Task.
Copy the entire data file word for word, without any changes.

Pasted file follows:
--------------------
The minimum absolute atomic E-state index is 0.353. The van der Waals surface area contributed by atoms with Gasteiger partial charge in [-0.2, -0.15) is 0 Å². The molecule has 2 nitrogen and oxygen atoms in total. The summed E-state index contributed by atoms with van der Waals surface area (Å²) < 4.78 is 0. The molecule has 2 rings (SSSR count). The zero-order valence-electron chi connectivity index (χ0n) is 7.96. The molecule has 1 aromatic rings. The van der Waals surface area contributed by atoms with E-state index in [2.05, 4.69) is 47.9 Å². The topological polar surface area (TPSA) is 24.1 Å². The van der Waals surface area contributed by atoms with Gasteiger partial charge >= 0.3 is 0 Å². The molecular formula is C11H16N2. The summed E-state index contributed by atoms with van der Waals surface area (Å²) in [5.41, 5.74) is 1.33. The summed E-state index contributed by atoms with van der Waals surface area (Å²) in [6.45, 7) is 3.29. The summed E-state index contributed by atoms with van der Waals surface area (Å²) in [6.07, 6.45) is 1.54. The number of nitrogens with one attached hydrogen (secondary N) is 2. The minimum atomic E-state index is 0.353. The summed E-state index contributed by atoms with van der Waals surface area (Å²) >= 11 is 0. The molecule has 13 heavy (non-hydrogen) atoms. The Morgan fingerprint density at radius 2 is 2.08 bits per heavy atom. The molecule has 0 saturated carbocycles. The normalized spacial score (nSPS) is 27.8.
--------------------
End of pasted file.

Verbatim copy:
The minimum absolute atomic E-state index is 0.353. The van der Waals surface area contributed by atoms with Gasteiger partial charge in [-0.2, -0.15) is 0 Å². The molecule has 2 nitrogen and oxygen atoms in total. The summed E-state index contributed by atoms with van der Waals surface area (Å²) < 4.78 is 0. The molecule has 2 rings (SSSR count). The zero-order valence-electron chi connectivity index (χ0n) is 7.96. The molecule has 1 aromatic rings. The van der Waals surface area contributed by atoms with E-state index in [2.05, 4.69) is 47.9 Å². The topological polar surface area (TPSA) is 24.1 Å². The van der Waals surface area contributed by atoms with Gasteiger partial charge >= 0.3 is 0 Å². The molecular formula is C11H16N2. The summed E-state index contributed by atoms with van der Waals surface area (Å²) in [5.41, 5.74) is 1.33. The summed E-state index contributed by atoms with van der Waals surface area (Å²) in [6.45, 7) is 3.29. The summed E-state index contributed by atoms with van der Waals surface area (Å²) in [6.07, 6.45) is 1.54. The number of nitrogens with one attached hydrogen (secondary N) is 2. The minimum atomic E-state index is 0.353. The summed E-state index contributed by atoms with van der Waals surface area (Å²) >= 11 is 0. The molecule has 13 heavy (non-hydrogen) atoms. The Morgan fingerprint density at radius 2 is 2.08 bits per heavy atom. The molecule has 0 saturated carbocycles. The normalized spacial score (nSPS) is 27.8.